Sweets: Coffee creams, Chocolate dipped Apricots etc (May 10 'O7). Figgy Rolls (May 7th '07). Good recipes for Meat Loaf that month, also Coffee Cream Dessert.
During September '07 there are recipes for Nutty Nibbles, Indian Spicy Snacks, Grasmere Gingerbread, Westmoreland Parkin, Kendal Mint Cake, Moist Gingerbread, Treacle Parkin, Savoury Flapjack, Biscotti.
Towards the end of one of the above months you will find useful info on 'egg substitutes' (useful when short of eggs).
Easy ways of making home-made sweets are to (say) take a small square of fudge, then cut this into four smaller squares, dip each of these into melted chocolate to make your own 'fudge-centred' chocs. The same can be done using a square of Turkish Delight. We can also dip glace cherries, or whole (shelled) Brazil nuts. If you have a block of marzipan, then cut small squares from this and dip these too.
If you have no chocolate but you do have marzipan, then take three equal amounts of the marzipan and colour one red, another green, leaving the third natural. Roll each out to an oblong, then stack up, the natural between the two colours. Cut into small slabs and leave at room temperature to dry out. Any scraps can be rolled up to make small multi-coloured balls.
Dates, after stoning, can be filled with a 'stone' of marzipan, and marzipan itself adds that little extra when grated and added to an apple crumble (but freeze the marzipan to make it easier to grate).
One of the delights of Christmas is the different bowls of nibbles that we can place around the house. But in small bowls, not huge ones. A little of a lot of different tastes is much nicer than one huge box of Quality Street. Make everything small scale, inch cubes of Parkin instead of large fingers sort of thing. One of the cheapest treats is to make caramel (or salted/savoury) popcorn - this could be put into small bags and tied to the Christmas tree (in America, unflavoured popcorn is threaded into strings - often with a cranberry here and there - and used to decorate Christmas trees).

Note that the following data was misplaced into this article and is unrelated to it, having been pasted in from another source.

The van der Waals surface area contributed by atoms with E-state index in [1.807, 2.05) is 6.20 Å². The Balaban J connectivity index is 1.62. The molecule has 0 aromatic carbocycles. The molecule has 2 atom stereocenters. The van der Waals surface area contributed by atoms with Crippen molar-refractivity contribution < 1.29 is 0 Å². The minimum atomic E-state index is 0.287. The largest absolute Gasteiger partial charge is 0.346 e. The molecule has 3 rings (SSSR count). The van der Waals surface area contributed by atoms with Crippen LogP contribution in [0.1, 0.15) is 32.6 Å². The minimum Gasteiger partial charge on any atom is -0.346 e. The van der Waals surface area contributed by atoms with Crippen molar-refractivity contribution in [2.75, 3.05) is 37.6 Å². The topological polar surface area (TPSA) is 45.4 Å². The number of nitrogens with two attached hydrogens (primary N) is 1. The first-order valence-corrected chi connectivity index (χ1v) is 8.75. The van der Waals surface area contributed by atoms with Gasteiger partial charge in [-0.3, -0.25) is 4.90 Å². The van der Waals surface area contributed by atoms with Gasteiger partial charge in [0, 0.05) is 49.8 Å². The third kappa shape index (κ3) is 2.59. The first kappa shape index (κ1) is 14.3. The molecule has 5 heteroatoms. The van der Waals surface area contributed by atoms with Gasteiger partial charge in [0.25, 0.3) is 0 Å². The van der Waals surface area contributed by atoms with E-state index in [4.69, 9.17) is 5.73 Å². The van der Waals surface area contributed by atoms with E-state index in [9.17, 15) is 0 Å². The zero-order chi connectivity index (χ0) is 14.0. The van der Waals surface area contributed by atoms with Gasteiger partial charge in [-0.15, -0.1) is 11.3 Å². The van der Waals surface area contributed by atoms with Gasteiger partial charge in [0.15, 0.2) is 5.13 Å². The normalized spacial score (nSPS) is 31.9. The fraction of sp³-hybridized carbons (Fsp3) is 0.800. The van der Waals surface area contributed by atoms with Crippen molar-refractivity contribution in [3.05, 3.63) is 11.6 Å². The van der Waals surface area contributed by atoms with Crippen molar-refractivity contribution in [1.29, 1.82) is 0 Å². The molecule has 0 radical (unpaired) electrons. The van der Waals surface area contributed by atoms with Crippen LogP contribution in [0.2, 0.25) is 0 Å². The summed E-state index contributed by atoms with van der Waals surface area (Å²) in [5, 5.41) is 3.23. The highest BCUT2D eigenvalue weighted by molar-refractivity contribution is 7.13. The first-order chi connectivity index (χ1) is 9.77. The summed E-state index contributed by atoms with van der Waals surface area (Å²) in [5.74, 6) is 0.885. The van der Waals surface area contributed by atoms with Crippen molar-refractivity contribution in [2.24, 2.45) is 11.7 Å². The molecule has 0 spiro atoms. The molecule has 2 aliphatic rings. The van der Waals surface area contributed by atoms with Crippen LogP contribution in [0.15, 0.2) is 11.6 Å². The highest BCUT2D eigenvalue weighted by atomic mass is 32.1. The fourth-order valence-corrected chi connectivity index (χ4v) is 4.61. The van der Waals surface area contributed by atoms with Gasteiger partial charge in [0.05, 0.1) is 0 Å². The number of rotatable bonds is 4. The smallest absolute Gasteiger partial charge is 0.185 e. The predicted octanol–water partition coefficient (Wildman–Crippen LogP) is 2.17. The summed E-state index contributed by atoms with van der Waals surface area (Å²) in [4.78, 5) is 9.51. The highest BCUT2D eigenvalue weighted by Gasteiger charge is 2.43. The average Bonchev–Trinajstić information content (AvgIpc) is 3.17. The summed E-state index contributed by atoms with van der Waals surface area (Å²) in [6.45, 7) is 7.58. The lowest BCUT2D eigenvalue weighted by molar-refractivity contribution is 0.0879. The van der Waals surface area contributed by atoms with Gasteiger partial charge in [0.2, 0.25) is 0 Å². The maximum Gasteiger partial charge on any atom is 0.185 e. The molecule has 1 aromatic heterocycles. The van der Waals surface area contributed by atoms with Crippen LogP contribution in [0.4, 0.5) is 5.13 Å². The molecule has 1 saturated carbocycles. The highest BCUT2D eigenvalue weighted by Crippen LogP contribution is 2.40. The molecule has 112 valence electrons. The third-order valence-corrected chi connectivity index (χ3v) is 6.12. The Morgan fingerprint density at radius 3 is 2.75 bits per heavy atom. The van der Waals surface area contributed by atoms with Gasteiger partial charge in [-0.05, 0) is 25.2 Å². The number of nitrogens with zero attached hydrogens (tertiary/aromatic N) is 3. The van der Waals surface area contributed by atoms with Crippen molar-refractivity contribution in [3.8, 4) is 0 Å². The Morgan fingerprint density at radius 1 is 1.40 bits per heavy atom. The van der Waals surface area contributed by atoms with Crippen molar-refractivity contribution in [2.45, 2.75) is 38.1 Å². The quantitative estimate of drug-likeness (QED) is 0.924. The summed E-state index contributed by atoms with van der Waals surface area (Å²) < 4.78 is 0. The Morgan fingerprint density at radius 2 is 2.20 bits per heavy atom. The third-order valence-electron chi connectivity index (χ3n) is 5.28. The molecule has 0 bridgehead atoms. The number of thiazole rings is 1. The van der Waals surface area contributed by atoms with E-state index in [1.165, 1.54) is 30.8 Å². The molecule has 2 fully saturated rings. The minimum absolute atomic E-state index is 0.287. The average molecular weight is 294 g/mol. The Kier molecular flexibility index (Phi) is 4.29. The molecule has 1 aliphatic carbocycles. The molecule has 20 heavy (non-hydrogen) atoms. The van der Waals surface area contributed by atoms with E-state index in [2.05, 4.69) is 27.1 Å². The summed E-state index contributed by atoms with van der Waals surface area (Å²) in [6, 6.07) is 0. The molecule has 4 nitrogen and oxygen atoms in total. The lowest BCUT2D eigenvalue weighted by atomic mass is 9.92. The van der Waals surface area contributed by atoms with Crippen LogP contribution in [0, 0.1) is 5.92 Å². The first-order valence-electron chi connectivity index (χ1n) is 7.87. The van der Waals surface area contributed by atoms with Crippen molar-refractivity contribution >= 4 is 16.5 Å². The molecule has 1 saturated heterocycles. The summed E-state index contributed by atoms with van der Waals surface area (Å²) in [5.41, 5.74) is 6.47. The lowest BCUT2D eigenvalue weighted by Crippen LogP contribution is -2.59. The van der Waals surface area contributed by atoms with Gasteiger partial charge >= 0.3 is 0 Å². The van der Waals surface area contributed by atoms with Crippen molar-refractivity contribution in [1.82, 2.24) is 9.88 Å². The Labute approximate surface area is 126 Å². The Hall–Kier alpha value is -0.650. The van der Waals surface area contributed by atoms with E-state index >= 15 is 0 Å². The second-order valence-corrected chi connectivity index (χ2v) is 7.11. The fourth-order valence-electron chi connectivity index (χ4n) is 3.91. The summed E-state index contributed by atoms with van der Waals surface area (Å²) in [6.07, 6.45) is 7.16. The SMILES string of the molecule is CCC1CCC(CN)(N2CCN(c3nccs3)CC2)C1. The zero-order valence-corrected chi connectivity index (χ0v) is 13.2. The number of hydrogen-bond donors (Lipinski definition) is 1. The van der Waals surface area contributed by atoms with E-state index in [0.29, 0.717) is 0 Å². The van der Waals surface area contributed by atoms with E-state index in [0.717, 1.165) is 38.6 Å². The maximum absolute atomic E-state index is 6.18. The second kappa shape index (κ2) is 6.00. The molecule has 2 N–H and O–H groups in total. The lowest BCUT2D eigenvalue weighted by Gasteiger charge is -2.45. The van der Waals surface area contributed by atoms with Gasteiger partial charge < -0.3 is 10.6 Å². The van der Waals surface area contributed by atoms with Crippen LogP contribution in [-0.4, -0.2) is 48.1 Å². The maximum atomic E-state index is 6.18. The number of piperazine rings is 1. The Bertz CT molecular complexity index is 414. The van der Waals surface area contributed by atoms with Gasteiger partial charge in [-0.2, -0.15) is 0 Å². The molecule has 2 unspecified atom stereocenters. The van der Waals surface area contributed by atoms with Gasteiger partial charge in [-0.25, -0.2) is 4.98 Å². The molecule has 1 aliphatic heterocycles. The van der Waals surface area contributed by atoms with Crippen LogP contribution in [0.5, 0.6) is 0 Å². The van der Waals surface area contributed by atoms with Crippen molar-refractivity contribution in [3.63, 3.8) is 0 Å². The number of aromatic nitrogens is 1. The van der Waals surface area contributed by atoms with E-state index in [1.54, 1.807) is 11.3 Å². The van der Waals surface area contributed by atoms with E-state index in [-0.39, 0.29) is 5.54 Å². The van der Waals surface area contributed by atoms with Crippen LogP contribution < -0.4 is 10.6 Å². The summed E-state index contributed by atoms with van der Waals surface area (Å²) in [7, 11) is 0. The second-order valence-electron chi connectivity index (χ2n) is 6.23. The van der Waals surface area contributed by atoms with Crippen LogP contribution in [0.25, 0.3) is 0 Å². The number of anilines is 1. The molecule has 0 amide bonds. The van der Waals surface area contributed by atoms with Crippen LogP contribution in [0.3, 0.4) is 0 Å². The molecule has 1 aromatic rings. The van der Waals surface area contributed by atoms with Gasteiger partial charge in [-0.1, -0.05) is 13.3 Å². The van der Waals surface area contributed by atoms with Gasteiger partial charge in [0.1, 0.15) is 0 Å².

For evening nibbles, serve small bowls of savoury nibbles, and maybe make some tiny savoury 'drop scones' - each made with about a teaspoon of batter (then topping each with a little sour cream/cream fraiche, and a smidgen of smoked salmon). Sort of 'cheat's blinis'.
Three recipes to add to those already posted (as shown above), they will probably be in the blog somewhere, but haven't yet checked.
First is a cross between fudge and Rocky Road (the latter another good suggestion to make and cut into small cubes). Take note of the metrics as they are slightly different to those I would normally use. Also when a 'cup' is mentioned, this is a measure that holds 8 fl.oz.
Fruit and Nut Fudge:
4 oz (125g) butter
4 oz (125g) sugar
1 dessertspoon golden syrup
1 cup chopped walnuts, raisins, dates, ginger
a good 7 oz (235g) sweet biscuit crumbs
1 dessertspoon cocoa
vanilla extract (opt)
1 cup icing sugar, sifted
1 level teaspoon butter
hot water, as needed
Place the butter, sugar, syrup and egg into a saucepan and beat well. Add the fruits and nuts and bring to the boil. Fold in the biscuit crumbs and mix well. Press into a buttered dish and cover with the chocolate icing.
To make the icing, mix the icing sugar and butter together, adding the vanilla and as much hot water as necessary to make the required consistency. Add cocoa to colour. Cut into squares when set.
Next recipe is for Turkish Delight and I'd flavour the pink with rose essence (or rose water). If I was making two separate lots (flavours) I'd use lemon juice as part of the water.
1 large cup boiling water
2 generous cups sugar
1 oz (30g) powdered gelatine
1 teaspoon citric acid
pink or red food colouring
Put the water, gelatine, sugar, and citric acid into a pan, leave to stand until the gelatine has dissolved, then heat gently until the sugar has dissolved. Don't hurry this bit. Divide the mixture into two, and colour one half pink, flavouring it with the vanilla (or rose essence). Keep the other half white, flavouring it with the lemon essence. Pour each into two greased flat dishes.